Slacker Internet Radio: Hard Bop Station - A Sonnie Rollins song came on, Blue 7. This has a really strong, full bass line, so I shut off my subwoofers and listened full range. The weight of the upright bass was conveyed fully, drums had impact and kick. If someone were to shut off the sub while I was gone from the room, upon my return I probably would not have noticed.

Chicago: If You Leave Me Now (And Other Hits) (Redbook CD) - This album showed the PC60 CA to be just a tad bright in the upper registers, highlighting Peter Cetera's voice, the click of the high hat and horn blasts accentuated a bit. It did make keep the volume control in check, not listening at quite the levels I hit with the other sessions. This album is, admittedly, fairly hot in the highs, but a good touchstone for me to get a handle on a speaker's highs.

I was surprised to find that "24 or 6 to 4", which is overly hot in the highs and a bit nasally with the lead vocals, did not take my head off in the way many speakers do. I did turn it up a notch for this song. The wah pedal guitar solo was pure joy, raw and unfettered.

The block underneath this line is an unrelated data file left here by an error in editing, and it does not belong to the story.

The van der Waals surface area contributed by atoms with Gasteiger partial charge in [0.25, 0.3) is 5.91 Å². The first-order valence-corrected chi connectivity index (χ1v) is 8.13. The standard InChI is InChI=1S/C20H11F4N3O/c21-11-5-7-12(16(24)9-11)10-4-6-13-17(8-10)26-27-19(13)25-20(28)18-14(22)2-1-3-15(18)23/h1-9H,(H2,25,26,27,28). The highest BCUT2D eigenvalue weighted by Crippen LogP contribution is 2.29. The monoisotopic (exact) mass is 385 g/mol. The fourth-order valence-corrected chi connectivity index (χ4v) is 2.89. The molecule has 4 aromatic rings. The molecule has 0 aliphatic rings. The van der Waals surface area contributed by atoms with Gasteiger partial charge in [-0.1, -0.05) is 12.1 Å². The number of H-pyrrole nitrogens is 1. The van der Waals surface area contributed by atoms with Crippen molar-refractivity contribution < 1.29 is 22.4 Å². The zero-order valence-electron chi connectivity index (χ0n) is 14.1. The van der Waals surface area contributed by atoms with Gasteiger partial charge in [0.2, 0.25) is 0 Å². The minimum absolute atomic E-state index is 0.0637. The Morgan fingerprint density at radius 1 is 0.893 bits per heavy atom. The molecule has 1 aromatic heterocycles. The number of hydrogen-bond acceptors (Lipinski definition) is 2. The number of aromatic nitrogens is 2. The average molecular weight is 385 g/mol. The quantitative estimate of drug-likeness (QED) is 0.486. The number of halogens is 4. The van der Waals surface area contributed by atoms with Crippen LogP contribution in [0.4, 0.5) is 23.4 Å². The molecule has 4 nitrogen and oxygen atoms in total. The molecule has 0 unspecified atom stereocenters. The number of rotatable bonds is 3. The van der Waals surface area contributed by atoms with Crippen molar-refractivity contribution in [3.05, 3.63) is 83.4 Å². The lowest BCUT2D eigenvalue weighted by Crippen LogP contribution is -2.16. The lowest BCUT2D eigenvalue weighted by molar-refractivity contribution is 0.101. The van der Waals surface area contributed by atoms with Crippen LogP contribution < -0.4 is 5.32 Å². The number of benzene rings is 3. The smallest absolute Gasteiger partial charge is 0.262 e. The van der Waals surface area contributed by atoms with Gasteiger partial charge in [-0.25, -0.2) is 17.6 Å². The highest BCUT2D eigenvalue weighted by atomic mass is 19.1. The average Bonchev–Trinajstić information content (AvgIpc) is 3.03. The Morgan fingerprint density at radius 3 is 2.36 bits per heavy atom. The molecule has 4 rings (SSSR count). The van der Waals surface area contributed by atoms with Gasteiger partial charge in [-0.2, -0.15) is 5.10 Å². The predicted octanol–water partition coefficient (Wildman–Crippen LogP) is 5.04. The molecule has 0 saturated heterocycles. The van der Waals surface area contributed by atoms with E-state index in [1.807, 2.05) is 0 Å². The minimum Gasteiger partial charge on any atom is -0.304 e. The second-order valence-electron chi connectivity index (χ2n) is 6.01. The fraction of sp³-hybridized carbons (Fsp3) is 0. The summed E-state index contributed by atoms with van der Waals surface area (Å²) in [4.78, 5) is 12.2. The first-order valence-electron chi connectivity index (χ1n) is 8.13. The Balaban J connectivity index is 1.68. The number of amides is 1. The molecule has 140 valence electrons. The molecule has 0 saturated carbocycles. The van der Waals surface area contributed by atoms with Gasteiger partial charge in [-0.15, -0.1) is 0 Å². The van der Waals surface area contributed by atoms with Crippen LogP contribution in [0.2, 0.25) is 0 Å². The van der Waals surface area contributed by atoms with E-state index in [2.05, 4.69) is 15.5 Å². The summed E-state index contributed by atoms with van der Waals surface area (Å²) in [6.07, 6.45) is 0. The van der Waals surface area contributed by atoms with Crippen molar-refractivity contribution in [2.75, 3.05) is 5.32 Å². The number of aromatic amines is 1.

Playing "Wishing You Were Here", I shut off the subs and ran the PC60 CA pair full range. Once again, the bass was full and satisfying. Low frequency augmentation does help the perception of a widened soundstage, but I did not feel the stage was diminished in any way. Depth was fantastic, rolling sea surf at the song's beginning taking up the entire left corner of my room. The image expanded beyond the left and front walls, turning part of my driveway outside into a peaceful, virtual beach.


While the PC60 CA is primarily a music speaker, they had no problems performing front stage duties for home theater/concert viewing. Metallica: Through the Never on Blu-ray pushed my subs hard, and the Phase Technology loudspeakers kept up. My guests were tapping their toes, playing air guitar, air drums and generally rocking out through the show.

Star Trek: Into the Darkness on Netflix and Pacific Rim on Blu-ray were both handled without complaints in my medium sized room. These will not be the loudest L/R choice for home theater use, but the PC60 CA can provide a solid foundation as front of house mains.